More than two dozen Democrats called on House appropriation leaders to slash funding for a divisive government program that facilitates collaboration between local law enforcement officials and federal immigration authorities.
Led by Rep. Ritchie Torres, D-N.Y., the lawmakers warned that continued funding of the U.S. Immigration and Customs Enforcement program, known as the 287(g) program, will undermine trust in law enforcement within immigrant communities, discouraging undocumented immigrants from calling the police for help or reporting crimes.
“A degradation in community trust permits more crime to occur and endangers law enforcement officials,” they wrote in the April 30 letter, first obtained by CQ Roll Call.
The lawmakers called on Rep. Lucille Roybal-Allard, D-Calif., who chairs the House Homeland Security Appropriations Subcommittee, and Rep. Chuck Fleischmann, R-Tenn., the panel’s ranking member, to ensure that all funding for the program be “zeroed out” in the fiscal 2022 spending bill.
The lawmakers also pointed to a January government watchdog report, which concluded that while ICE had expanded the program across the country, the Homeland Security agency failed to set performance goals and measure the program’s success.
ICE officials told the Government Accountability Office they “do not track or measure the results of the prior 287(g) program performance measures and evaluate trends over time,” according to the report.
House lawmakers wrote that in light of these findings, on top of the “continued degradation in public trust of local law enforcement,” it “would be irresponsible for the federal government to continue funding this program.”
The expansion of the 287(g) program stems from an executive order former President Donald Trump signed in January 2017, aiming to ramp up immigration enforcement within the U.S. and crack down on so-called sanctuary jurisdictions, which limit local cooperation with ICE.
In January 2017, ICE had 35 cooperation agreements with localities; by the end of September 2020, it had expanded to 150 such deals, according to the GAO.
Funding for the program, however, remained relatively consistent over the years, hovering below $25 million annually each year since 2015.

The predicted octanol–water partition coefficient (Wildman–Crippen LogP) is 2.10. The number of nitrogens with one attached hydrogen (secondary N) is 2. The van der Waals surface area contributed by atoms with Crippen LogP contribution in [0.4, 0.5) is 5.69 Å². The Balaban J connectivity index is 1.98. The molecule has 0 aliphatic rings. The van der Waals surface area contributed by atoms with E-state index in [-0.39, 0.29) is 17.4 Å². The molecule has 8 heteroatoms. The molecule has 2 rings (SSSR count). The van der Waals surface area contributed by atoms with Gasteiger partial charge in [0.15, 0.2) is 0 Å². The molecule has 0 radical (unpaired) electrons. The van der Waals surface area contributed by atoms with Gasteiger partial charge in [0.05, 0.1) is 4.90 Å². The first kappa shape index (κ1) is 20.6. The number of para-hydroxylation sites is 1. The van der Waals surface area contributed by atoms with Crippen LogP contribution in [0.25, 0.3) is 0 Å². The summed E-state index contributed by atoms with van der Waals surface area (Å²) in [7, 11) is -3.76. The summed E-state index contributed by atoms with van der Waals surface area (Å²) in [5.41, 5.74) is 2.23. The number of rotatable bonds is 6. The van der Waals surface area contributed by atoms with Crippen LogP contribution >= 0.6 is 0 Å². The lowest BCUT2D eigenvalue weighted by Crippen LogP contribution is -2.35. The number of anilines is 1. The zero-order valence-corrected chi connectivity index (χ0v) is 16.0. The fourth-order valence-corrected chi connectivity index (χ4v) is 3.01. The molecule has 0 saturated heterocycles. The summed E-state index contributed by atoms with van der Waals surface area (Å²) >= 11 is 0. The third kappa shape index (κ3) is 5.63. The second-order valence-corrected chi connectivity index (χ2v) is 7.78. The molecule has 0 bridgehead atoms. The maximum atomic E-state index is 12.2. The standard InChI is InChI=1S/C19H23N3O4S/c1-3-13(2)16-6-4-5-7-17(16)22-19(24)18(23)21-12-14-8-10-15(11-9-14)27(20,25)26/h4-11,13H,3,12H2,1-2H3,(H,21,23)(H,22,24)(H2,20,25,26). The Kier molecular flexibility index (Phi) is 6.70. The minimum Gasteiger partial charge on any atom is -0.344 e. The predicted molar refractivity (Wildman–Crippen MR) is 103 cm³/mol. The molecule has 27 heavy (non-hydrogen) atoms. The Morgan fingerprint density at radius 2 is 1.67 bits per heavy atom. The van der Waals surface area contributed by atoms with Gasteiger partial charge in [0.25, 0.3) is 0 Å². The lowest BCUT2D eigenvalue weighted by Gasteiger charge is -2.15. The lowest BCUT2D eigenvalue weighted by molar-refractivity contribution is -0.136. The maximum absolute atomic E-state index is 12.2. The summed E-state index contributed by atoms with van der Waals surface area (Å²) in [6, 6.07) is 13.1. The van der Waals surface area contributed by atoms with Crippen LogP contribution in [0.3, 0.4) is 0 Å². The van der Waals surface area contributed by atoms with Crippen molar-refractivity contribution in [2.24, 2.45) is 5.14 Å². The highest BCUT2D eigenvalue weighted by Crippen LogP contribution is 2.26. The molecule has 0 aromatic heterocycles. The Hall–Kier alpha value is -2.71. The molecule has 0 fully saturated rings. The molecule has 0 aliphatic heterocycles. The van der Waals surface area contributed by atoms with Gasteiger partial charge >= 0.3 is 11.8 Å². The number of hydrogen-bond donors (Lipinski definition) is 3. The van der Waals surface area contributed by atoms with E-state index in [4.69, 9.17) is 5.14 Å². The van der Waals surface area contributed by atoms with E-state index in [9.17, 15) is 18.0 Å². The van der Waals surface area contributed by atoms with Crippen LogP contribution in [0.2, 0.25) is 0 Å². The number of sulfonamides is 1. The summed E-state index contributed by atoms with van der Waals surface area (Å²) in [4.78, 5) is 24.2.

Requests for comments to Roybal-Allard and Fleischmann were not immediately returned.
Under 287(g) agreements, local officers may act as immigration agents, and law enforcement agencies may honor ICE detainers, or requests by ICE to hold an arrested individual for an unrelated reason past their release date so that immigration agents can pick them up.
These detainers raised constitutional concerns after ICE mistakenly flagged an American citizen as an undocumented immigrant and issued a detainer against him after he was arrested in Los Angeles.
After the U.S. citizen brought a legal challenge under the Fourth Amendment, which protects people against unlawful detention, a federal appeals court ruled last year that detainer requests must be reviewed promptly by a neutral arbitrator to ensure there is probable cause to issue it.
The Biden administration has indicated it wants to shift the immigration priorities established by its predecessor, including by narrowing enforcement to immigrants who have committed serious crimes or who threaten U.S. national security.
President Joe Biden recently tapped Ed Gonzalez, the Harris County, Texas, sheriff in Houston to lead ICE. During his tenure, Gonzalez withdrew the county from ICE’s 287(g) program.
“Diverting valuable law enforcement resources away from public safety threats would drive undocumented families further into the shadows & damage our community safety,” Gonzales wrote on Twitter in 2019.
Pushback against the 287(g) program has already gained some traction on Capitol Hill. Last month, Sen. Cory Booker, D-N.J., along with Rep. Mike Quigley, D-Ill., and Rep. Pramila Jayapal, D-Wash., put forth legislation to rescind the government’s legal authority to enter into 287(g) contracts.
Chris Cioffi contributed to this report.